Producer Pat Walters brings us a detective story from the Cold War, about a mysterious substance that fell from the sky in Southeast Asia at the end of the Vietnam war.
As retired CIA officer Merle Prebbenow explains, once the US pulled its troops out of the region, the communists took over -- the Viet Cong and their allies in Laos the Pathet Lao. Eng Yang, who was living in a tiny village in Laos in 1975, explained what that meant for him, and his family and friends. Eng, who talked to us with his niece Kao Kalia Yang translating, is Hmong. Thousands of Hmong fought alongside the Americans during the war, and when the US left, they were targeted by Viet Cong and Pathet Lao, who were out for revenge. Eng says it started with isolated killings, until one day, his whole village was attacked. He and thousands of other Hmong fled their homes and went into hiding in the jungle. And that's when they started seeing it -- yellow droplets that fell from the sky and splattered the landscape, followed by dying plants, animals, and eventually friends and family doubled over with stomach problems.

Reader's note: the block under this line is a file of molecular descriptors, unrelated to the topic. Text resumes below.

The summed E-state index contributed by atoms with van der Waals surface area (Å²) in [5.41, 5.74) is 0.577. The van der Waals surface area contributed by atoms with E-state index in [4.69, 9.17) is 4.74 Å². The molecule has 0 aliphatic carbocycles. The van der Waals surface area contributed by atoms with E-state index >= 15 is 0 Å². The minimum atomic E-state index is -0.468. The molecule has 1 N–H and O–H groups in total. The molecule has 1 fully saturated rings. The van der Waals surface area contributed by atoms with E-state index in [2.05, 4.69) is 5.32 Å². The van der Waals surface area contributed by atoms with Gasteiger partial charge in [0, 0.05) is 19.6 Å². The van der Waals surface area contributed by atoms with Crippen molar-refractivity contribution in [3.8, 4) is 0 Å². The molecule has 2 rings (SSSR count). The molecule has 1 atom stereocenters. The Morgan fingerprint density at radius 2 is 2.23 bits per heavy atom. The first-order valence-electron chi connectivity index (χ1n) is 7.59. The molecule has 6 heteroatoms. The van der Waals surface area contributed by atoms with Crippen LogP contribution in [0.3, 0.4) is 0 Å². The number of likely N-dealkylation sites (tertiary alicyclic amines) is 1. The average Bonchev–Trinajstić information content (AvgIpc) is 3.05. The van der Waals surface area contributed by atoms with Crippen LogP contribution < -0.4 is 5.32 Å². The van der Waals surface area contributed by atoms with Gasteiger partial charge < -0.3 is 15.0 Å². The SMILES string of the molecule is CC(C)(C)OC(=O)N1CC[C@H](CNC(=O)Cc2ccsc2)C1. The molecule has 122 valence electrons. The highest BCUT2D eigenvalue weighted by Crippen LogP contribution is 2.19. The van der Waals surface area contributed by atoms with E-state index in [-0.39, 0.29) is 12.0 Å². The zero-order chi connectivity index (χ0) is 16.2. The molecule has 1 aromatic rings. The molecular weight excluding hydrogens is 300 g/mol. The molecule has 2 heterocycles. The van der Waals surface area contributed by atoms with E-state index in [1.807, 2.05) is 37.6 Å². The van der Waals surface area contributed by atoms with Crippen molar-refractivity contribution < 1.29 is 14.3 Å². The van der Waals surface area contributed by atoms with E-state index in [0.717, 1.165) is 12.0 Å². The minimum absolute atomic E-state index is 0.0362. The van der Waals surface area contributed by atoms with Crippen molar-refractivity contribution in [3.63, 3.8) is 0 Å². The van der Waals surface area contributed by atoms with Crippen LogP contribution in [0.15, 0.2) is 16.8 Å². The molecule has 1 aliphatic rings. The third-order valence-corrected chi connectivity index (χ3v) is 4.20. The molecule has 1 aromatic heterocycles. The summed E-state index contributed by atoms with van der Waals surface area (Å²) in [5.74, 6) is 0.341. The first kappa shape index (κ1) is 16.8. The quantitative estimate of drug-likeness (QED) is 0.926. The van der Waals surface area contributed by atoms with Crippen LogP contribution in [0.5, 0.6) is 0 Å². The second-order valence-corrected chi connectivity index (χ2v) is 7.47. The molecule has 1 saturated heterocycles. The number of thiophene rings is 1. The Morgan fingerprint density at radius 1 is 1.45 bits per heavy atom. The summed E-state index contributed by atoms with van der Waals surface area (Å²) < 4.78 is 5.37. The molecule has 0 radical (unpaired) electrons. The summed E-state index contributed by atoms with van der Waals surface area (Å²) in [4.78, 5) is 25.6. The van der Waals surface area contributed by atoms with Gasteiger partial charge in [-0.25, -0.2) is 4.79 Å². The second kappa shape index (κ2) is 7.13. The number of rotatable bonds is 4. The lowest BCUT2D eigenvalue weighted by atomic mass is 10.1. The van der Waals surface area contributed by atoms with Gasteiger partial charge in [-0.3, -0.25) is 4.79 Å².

When US scientists looked at the yellow spots, they found poison, and pretty soon "Yellow Rain" as it was known, had become a flashpoint in the cold war. Chemical weapons expert Matt Meselson and biologist Thomas Seeley, two scientists bent on analyzing the substance, tell us what happened when they challenged the original reports (which were used to justify the production of a chemical weapon by the US back in the early 80s). And when we explain their views to Eng, who saw loved ones die, and who fled his home in Laos to escape, we have to reckon with a very different kind of truth.
Editor's Note: This segment, which was originally podcast on September 24th, 2012, was amended on October 5th, 2012.
Kao Kalia Yang's The Latehomecomer: A Hmong Family Memoir
Thomas Seeley's Honeybee Democracy
Merle Pribbenow's article "The Man in the Snow White Cell"
A two-part New Yorker story that tipped us off to this tale in the first place: